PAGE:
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African 'Great Lake,' Home to Unique Species, Declared Protected
Fishermen at work on Lake Niassa, also known as Lake Malawi.
Credit: WWF.

One of Africa's largest and deepest lakes, home to thousands of unique species, has been declared a protected area by the government of Mozambique.

Located in east Africa, Lake Niassa's tropical waters and shores are home to an estimated 1,000 species of cichlids , a family of brightly colored fish, with 95 percent of the species found nowhere else.

The region is also home to significant and diverse bird populations, mammals and reptiles.

"Globally, Lake Niassa is exceptional. Ninety-nine percent of the freshwater fish species that inhabit its waters only occur within this lake," said Michele Thieme, a conservation biologist with conservation group WWF, in a statement.

The massive lake covers 5,265 square miles (13,637 square kilometers) and is almost 2,300 feet (700 meters) deep.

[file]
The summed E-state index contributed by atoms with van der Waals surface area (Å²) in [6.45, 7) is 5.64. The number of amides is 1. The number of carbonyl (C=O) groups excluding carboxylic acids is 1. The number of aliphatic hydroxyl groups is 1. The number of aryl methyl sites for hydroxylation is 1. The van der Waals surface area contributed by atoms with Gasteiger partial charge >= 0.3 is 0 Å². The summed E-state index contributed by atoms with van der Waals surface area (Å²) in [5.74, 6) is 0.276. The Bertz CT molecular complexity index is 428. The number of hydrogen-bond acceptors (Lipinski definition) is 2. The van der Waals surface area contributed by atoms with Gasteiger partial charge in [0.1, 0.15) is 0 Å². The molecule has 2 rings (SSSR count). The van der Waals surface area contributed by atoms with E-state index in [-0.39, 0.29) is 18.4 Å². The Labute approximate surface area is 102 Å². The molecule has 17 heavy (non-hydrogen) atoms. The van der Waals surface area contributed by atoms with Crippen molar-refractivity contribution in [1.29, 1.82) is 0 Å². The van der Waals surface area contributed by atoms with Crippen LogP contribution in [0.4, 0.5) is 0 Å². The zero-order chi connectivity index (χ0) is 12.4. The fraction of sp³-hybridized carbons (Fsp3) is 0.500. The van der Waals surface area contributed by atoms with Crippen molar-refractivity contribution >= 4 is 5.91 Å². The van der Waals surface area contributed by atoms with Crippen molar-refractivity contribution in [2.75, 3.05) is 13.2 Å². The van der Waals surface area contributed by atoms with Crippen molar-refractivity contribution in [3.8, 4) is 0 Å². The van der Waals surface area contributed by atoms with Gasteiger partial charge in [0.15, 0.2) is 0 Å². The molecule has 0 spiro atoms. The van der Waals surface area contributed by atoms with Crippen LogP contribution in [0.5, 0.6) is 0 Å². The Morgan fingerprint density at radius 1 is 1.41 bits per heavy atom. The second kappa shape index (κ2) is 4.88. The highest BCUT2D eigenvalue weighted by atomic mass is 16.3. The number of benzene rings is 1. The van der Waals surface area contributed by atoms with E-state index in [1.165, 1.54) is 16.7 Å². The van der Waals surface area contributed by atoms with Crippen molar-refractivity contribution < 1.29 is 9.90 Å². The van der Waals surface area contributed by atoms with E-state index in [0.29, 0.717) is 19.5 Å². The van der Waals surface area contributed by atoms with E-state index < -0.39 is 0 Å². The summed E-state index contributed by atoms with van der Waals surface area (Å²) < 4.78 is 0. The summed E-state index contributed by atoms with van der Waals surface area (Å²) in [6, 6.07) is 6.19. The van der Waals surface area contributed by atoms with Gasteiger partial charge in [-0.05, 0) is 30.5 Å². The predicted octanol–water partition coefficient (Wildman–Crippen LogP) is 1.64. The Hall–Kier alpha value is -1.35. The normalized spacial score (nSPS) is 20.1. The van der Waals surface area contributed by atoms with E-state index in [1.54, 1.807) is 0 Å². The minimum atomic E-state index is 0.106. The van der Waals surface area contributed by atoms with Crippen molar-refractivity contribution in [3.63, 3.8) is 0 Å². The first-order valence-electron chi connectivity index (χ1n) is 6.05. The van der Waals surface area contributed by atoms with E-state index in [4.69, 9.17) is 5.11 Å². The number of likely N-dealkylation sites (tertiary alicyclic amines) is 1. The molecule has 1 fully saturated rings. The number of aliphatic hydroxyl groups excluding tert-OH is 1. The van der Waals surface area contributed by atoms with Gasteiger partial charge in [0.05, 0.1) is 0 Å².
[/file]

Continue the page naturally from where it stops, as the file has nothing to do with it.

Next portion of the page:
"Scientists estimate that up to 1,000 freshwater fish species will eventually be described; a total that would equal more than the number of fish species found in all of the United States and Canada, Thieme said.

Local communities were instrumental in achieving this protection by making several concessions in order to protect their main source of food and income by agreeing to the closure of all fishing rivers during the annual spawning runs for lake salmon and other species, and the total protection of tilapia spawning beds during breeding season, the WWF said.

The new reserve is the first freshwater lake under protection in Mozambique. In addition to Mozambique, the lake is bordered by Malawi and Tanzania, and is also known as Lake Malawi.